A floating PCB containing both an RX coil and a receiving coil is then coaxially mounted to the output shaft so that the second PCB rotates in unison with the second output shaft. The RX coil is circular in configuration. However, the receiving coil includes at least two oppositely wound receiving coils, and more preferably eight or so oppositely wound receiving coils, that are also coaxially disposed around the output shaft. Since both the RX coil and receiving coil are formed on the second PCB and the second PCB is connected to the output shaft, both the receiving coil and RX coil rotate in unison with the output shaft. Both the RX coil and receiving coil, furthermore, are coupled to an electronic circuit, such as an ASIC, also mounted to the second PCB.

An electrically conductive multi lobe coupler is mounted to the input shaft so that the inductive coupler overlies the receiving coil on the floating PCB attached to the output shaft. The angle between the coupler and the receiving coil represents the torque angle between the input and output shafts.

In operation, the transmitter/receiver coil on the fixed PCB is energized at a high frequency, e.g. 2-4 megahertz. The electromagnetic energy generated by the transmitter/receiver coil in turn energizes the RX coil on the floating PCB which electrically powers the circuit on the floating PCB. The floating PCB also contains circuitry, such as an ASIC, to determine the angular position between the input shaft and output shaft as a function of the voltage on the receiving coil.

The second circuit then generates a digital output signal at a predefined baud rate modulated by the same frequency as the transmission frequency on the transmitter/receiver coil on the fixed PCB. The circuitry on the fixed PCB demodulates the signal from the floating PCB to provide the desired information to the vehicle ECU.

Although the torque sensor, i.e. the angle between the input and output shafts, is preferably detected by an inductive sensor, other types of sensors, such as a Hall sensor, may alternatively be used.

Since the circuit on the floating PCB board is completely powered by the electromagnetic transmission from the fixed PCB and the data is also communicated by the electromagnetic transmission between the fixed and floating PCBs, the previously known requirement of an extra long electrical connector to allow multiple rotation of the steering column is completely avoided. Instead, the only electrical connection utilized by the present invention is the electrical connection from the fixed PCB.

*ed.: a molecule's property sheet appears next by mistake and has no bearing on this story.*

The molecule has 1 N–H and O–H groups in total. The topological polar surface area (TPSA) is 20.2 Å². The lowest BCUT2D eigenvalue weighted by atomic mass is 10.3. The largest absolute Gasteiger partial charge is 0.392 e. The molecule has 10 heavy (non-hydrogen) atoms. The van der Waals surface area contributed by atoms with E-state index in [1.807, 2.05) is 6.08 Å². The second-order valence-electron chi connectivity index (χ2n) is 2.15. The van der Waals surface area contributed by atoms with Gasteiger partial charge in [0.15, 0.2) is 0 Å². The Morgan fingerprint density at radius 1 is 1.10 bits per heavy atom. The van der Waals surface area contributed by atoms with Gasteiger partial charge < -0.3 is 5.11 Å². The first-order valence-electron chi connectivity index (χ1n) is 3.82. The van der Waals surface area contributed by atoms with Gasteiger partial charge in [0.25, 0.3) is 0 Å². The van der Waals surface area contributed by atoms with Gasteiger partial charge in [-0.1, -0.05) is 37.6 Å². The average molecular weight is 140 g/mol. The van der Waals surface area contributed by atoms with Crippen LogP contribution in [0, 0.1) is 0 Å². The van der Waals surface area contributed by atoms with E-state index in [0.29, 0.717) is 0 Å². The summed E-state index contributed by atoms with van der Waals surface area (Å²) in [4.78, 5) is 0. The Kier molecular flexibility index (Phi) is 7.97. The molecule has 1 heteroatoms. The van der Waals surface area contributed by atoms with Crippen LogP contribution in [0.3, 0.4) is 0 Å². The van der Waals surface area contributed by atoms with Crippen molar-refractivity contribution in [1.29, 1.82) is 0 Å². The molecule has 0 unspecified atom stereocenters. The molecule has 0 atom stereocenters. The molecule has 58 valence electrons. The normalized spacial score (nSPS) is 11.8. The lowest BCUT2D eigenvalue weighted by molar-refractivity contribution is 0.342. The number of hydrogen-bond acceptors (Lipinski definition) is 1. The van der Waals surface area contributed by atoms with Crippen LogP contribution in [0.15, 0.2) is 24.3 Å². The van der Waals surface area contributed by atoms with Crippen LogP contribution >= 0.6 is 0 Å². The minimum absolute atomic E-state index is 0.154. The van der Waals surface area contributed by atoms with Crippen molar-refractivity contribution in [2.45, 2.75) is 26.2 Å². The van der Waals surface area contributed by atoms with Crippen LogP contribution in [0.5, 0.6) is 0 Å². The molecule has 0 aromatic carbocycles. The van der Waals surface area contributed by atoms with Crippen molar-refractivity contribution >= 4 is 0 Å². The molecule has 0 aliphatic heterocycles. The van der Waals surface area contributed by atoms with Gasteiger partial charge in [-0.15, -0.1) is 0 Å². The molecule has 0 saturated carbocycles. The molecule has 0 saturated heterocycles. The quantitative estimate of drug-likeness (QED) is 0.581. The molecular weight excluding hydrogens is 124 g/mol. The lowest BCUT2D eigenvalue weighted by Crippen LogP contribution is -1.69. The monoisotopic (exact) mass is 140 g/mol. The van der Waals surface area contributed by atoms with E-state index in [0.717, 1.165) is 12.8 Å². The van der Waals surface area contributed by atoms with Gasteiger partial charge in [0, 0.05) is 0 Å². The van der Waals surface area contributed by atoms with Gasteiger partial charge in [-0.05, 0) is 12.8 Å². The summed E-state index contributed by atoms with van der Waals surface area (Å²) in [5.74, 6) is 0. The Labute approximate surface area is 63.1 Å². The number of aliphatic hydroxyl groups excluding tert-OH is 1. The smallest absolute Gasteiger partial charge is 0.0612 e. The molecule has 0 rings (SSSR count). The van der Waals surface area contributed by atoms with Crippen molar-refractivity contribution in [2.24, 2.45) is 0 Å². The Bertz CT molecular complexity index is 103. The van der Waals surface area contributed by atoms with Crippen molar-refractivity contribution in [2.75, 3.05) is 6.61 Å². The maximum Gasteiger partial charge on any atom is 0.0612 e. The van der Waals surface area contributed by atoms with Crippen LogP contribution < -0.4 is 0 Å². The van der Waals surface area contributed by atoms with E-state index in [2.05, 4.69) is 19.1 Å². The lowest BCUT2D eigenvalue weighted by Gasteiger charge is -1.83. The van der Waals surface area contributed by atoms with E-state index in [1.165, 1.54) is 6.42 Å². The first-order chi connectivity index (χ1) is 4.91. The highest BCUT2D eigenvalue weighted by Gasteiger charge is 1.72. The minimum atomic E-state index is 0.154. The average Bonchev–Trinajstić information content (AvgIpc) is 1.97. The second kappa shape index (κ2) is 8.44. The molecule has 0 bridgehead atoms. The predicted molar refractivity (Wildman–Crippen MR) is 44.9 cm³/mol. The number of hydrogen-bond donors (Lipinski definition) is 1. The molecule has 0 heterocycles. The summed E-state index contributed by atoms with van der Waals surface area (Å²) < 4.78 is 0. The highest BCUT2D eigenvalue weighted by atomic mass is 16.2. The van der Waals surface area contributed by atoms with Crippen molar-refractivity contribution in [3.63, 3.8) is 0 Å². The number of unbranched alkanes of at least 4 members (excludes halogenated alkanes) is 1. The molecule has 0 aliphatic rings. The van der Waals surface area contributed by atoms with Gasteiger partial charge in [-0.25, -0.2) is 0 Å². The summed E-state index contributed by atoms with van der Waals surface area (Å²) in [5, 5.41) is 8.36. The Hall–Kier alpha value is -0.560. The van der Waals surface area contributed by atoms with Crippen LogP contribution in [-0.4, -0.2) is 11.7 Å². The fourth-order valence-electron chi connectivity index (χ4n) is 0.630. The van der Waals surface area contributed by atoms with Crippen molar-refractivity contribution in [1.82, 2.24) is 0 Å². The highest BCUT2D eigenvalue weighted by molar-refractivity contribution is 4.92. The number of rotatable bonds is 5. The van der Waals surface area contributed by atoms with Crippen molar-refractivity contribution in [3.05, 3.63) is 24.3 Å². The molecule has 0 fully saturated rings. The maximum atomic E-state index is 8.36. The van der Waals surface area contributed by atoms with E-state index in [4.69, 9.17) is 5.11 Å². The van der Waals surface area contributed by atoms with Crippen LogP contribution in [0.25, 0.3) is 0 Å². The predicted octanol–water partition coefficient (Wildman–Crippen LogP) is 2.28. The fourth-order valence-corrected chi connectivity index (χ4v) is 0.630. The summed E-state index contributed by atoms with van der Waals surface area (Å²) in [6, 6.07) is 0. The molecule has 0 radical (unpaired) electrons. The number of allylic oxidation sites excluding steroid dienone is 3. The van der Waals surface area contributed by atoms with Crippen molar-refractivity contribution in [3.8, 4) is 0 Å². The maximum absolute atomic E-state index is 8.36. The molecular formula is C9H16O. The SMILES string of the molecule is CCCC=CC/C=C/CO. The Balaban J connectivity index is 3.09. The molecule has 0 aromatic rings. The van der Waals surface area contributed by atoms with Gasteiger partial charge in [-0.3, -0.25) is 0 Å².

In order to determine the actual angular position of the wheels, a first gear wheel is preferably mounted to either the input shaft or output shaft so that the gear wheel rotates in unison with either the input or output shaft. This gear wheel, in turn, meshes with a second gear wheel having a different number of teeth. Consequently, the first and second gear wheels rotate at different rotational speeds.

A position sensor is associated with each of the gear wheels so that the angular position of both gear wheels can be determined at any time. However, since the gear wheels rotate at different rotational speeds, the actual angular position of the first gear wheel, and thus the angular position of the vehicle wheels, may be precisely determined by sensors up to multiple rotations of the steering input and output shafts.

BRIEF DESCRIPTION OF THE DRAWINGS

A better understanding of the present invention will be had by reference to the following detailed description when read in conjunction with the accompanying drawing, wherein like reference characters refer to like parts throughout the several views and in which:

FIG. 1 is a side diagrammatic view illustrating a preferred embodiment of the invention;

FIG. 2 is an elevational view thereof;

FIG. 3 is an exploded view of the preferred embodiment;

FIG. 4 is a block diagrammatic view illustrating the operation of the invention;

FIG. 5 is a schematic view illustrating the operation of the present invention;

FIG. 6 is a schematic view illustrating a preferred embodiment of a modulation circuit;

FIG. 7 is schematic view of a portion of the fixed PCB;

FIG. 8 is an elevational view illustrating a portion of the preferred embodiment of the wheel position sensor;

FIG. 9 is a graph illustrating the operation of the wheel position sensor;

FIG. 10 is a graph illustrating the signal received by the fixed PCB from the floating PCB for a digital signal; and

FIG. 11 is a graph illustrating the signal received by the fixed PCB from the floating PCB for an analog signal.

DETAILED DESCRIPTION OF THE INVENTION

With reference first to FIGS. 1-3, a steering column 10 of the type used in automotive vehicles is illustrated. The steering column 10 includes an input shaft 12 mechanically connected to a steering wheel 14 and an output shaft 16 which is mechanically connected by a linkage (not shown) to the vehicle wheels.